In the aftermath of the 2016 coup attempt, the government labeled the movement of self-exiled cleric and political figure Fethullah Gulen as the “Fethullahist Terrorist Organization” (FETO). FETO is not a designated terrorist organization in the United States. The Turkish government continued to detain and arrest Turkish citizens as well as foreign citizens residing in Türkiye for alleged FETO or terrorism-related links, often based on scant evidence and minimal due process. A locally employed staff member at U.S. Mission Türkiye remained unjustly detained for alleged FETO links. The government also continued to dismiss military, security, and civil servants from public office in 2022. Since the 2016 coup attempt, authorities have dismissed or suspended tens of thousands of civil servants and government workers, including more than 60,000 police and military personnel and more than 4,000 judges and prosecutors, arrested or imprisoned more than 95,000 citizens, and closed more than 1,500 NGOs on terrorism-related grounds, primarily for alleged FETO ties.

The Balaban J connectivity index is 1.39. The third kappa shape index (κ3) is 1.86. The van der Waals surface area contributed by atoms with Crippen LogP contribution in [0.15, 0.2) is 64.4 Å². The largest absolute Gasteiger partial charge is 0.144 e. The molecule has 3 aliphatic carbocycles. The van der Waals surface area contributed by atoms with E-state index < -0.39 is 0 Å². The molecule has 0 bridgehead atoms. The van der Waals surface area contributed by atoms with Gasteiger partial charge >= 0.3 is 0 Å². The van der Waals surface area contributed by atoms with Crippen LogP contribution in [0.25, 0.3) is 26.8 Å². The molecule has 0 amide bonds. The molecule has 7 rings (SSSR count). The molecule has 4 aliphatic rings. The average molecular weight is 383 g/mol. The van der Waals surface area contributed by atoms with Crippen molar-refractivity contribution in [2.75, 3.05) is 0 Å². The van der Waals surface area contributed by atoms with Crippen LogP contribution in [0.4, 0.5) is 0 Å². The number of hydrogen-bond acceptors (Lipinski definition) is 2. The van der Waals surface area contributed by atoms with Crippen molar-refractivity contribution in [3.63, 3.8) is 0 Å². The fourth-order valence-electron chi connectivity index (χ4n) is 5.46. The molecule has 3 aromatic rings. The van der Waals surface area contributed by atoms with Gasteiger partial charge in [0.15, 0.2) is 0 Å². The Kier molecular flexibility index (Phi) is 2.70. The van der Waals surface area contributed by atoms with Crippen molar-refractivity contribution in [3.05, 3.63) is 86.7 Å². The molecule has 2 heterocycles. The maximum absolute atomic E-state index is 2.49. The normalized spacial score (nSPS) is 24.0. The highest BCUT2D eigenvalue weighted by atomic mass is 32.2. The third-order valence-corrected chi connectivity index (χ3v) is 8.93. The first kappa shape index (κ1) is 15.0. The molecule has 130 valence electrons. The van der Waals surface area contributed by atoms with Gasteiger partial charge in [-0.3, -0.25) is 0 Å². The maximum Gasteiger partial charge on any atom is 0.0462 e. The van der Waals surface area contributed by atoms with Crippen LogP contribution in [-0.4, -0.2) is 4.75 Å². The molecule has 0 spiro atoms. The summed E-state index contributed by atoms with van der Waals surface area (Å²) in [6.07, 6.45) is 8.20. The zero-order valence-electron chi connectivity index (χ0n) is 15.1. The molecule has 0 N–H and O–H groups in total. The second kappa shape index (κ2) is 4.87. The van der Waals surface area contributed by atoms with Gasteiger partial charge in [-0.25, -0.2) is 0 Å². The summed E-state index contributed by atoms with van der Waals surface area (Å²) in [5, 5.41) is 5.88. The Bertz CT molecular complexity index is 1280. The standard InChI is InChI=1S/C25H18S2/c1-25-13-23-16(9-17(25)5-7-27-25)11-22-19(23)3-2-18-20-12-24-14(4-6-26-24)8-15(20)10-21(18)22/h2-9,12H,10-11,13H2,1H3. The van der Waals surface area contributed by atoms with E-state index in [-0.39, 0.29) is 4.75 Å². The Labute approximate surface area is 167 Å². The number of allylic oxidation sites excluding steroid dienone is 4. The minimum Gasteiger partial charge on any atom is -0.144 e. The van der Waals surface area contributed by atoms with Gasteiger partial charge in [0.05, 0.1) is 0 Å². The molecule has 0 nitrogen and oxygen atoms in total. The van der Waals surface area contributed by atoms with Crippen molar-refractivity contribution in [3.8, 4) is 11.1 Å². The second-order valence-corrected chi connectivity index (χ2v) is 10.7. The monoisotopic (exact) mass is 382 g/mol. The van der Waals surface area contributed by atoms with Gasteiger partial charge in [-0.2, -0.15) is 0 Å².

2022 Terrorist Incidents: The following are notable incidents:
On April 21 a bus carrying prison security personnel in Türkiye’s northwestern Bursa province was struck by an IED, killing a prison guard, and injuring four others, including one in critical condition. Turkish authorities said “radical leftist organizations” were behind the attack.
On September 26 one Turkish National Police officer was killed, and another was wounded, in a complex terror attack targeting a police housing compound in the Tece neighborhood of Mersin, in southeastern Türkiye. The PKK claimed the attack.
On November 13 a bomb exploded on a busy pedestrian street in Istanbul, İstiklal Avenue, killing six Turkish citizens, including two children, and wounding 81. The attack was not claimed; however, Turkish authorities have blamed the PKK for the attack.
Legislation, Law Enforcement, and Border Security: Türkiye has a broad definition of terrorism that includes so-called crimes against the constitutional order and internal and external security of the state, which the government regularly used to criminalize the exercise of freedoms of expression and peaceful assembly. The General Directorate of Security announced on September 27 that it took legal action against 22 social media users who posted content about the terrorist attack against the police house in Mersin, for “inciting the public to hatred and enmity.” Legal actions taken by Türkiye against the accused included a mix of charges related to terrorism or other criminal activity under Turkish law. Türkiye has advanced law enforcement capacity to combat terrorism, and efforts continued to streamline interagency information sharing.